We’re reaching an interesting point in the NHL season. Now that we’re three weeks into the schedule, most teams have either already played double-digit games or will be doing so shortly. While the start of a new season theoretically represents a clean slate for all players and teams alike, as analysts and fans, it’s tough to completely shake the baggage we had heading in.
It’s tough to know the precise right time to let go of our preseason expectations and embrace the possibility that we were wrong about certain situations, particularly because the early days of each season are filled with all sorts of wonky results. Although 10 good or bad games in the middle of a campaign wouldn’t really register in most cases, it’s all we really have to work with at this point. With that said, there are so many different variables to consider, and we’d be foolish not to account for all of the new information that’s available, given the effects of all the offseason player movement, coaching changes and players who got better or worse for a variety of reasons.
So with that in mind, let’s take the temperature of some notable teams to assess whether the trends will continue.
All data cited in this piece is courtesy of either Natural Stat Trick or Corsica and is current through Wednesday evening’s slate of games.
Teams off to surprisingly cool starts
After how last season unfolded, the Stars are certainly no strangers to slow starts offensively. The difference between this season and last are the expectations they entered with and the lack of elite goaltending to carry them on the nights when they’re coming up empty on the score sheet.
Even after back-to-back wins (including the NHL equivalent of an uncontested slam dunk, which is a home game against the Ottawa Senators), their production across the board is stunningly anemic. For the season they are:
29th in five-on-five shot attempts
29th in five-on-five shots on goal
29th in five-on-five goals scored
28th in five-on-five expected goals
29th in all situations shots
31st in all situations goals
25th in all situations expected goals
While it’s great that Roope Hintz has lived up to his own preseason buzz and scored six goals already, it’s alarming that it’s also the same number of times that Tyler Seguin, Jamie Benn, Joe Pavelski, and Alexander Radulov have scored combined.
This team has too much talent to continue being this inept offensively, although it’s worth noting that they weren’t all that much effective last season on that end of the ice. But unlike last season, the goaltending hasn’t been able to bail them out; it’s fair to wonder whether it’s even reasonable to expect it to do so. Ben Bishop and Anton Khudobin each had dream campaigns, combining to stop 93.5% of the five-on-five shots they faced and 92.3% of the overall shots they faced over the course of the 2018-19 season. Both of those figures were second best to only the Islanders, and the difference between this situation and the one on Long Island is that Barry Trotz and Mitch Korn aren’t walking through the door.
The Stars need to quickly figure out what type of team they’re going to be and their most realistic path toward turning their season around. Despite all of the success they had doing it last season, it seems bizarre to try to win every game 2-1 when you have the personnel they do. Only the Devils are currently playing at a slower pace than the Stars at even strength, which is unacceptable given the prolific talent they have at their disposal.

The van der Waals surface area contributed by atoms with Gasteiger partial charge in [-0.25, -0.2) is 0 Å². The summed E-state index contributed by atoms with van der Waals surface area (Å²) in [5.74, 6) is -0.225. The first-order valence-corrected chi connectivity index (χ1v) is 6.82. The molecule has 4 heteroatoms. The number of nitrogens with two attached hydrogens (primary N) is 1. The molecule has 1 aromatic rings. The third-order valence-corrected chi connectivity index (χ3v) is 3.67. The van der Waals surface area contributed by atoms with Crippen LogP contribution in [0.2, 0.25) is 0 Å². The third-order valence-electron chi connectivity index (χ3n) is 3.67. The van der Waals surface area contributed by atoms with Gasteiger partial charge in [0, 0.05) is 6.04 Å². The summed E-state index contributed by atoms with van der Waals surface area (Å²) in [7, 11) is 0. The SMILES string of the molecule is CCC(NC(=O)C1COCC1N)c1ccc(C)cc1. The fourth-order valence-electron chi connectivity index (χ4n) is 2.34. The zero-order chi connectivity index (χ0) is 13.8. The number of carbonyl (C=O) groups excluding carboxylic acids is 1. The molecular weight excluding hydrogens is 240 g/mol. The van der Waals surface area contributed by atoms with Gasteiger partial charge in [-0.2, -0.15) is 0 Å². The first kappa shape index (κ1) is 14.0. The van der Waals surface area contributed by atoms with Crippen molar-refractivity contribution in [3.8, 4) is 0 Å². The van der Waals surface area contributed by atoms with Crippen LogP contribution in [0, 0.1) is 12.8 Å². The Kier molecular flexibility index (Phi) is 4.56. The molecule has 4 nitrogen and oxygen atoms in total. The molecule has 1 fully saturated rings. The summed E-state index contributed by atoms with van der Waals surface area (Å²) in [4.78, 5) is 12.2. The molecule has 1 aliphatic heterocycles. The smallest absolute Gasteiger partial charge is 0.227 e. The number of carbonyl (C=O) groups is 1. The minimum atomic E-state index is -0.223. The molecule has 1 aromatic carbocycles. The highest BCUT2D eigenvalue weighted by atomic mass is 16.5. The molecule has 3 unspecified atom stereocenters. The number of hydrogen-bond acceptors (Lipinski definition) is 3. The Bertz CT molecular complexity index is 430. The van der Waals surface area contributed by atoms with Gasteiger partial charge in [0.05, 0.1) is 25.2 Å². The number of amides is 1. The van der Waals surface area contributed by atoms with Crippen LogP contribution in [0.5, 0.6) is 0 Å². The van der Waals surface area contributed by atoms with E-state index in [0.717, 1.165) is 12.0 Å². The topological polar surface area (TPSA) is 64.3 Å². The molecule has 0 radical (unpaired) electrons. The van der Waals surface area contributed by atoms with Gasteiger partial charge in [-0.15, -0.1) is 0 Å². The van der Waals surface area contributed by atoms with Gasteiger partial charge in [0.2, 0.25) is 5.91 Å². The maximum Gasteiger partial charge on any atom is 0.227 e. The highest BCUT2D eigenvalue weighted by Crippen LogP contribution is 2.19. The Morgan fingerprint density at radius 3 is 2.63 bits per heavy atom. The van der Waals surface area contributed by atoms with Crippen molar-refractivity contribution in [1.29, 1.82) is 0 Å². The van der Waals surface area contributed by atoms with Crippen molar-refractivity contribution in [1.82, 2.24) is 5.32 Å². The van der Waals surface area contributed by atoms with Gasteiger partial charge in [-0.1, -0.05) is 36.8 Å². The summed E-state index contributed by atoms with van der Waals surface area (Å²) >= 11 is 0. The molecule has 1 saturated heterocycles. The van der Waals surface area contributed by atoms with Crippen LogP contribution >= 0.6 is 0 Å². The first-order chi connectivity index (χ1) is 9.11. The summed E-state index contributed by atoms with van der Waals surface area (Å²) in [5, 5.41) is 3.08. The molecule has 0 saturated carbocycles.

If the Stars are going to be unable to replicate the type of goal suppression they had last season, they’ll need to compensate for it on the other end of the ice by opening things up and pushing the envelope offensively. The problem is that it’s tough to do so on the fly and in-season, especially when you have a system designed to do just the opposite. While the Stars appear to have the horses for it on paper, the elephant in the room is whether they have the right coach to make that kind of a philosophical change.
The bad news: Based solely on their early results, you wouldn’t really know that the Panthers shelled out $70 million to try to address their most glaring need this summer. Here’s how their goaltending and goal suppression numbers compare early on to what they did last season:
Five-on-five goals against: 28th last season, 29th this season
All-situations goals against: 29th last season, 27th this season
Five-on-give save percentage: 30th last season, 31st this season
All-situations save percentage: 30th last season, 30th this season
The good news: You wouldn’t know it based on those numbers above, but it looks like Joel Quenneville actually has sorted out a lot of the other stuff that plagued them defensively from the net out. They’ve cut down the rate at which they’re conceding unblocked shot attempts, shots on goals, high-danger chances and expected goals against. Unlike last season, when they were completely hanging their goalies out to dry, the Panthers’ defense appears as if it’s actually giving them a chance — they’re just not getting the requisite saves.
While it’s fair to be critical about how Sergei Bobrovsky and the investment the Panthers made in him will age in the years to come, it’s unfair to slam the door shut on the experiment after just a handful of shaky games. Mostly because it’s highly unlikely that he suddenly forgot how to stop the puck overnight. If anything, his performance early on has been eerily similar to last season, when he got off to a slow start by stopping just 88.2% of the shots he faced in seven October appearances for the Blue Jackets. He turned it around in November, bouncing back up to a .932 save percentage in 10 appearances, and he really got hot down the stretch during Columbus’ spirited late-season run.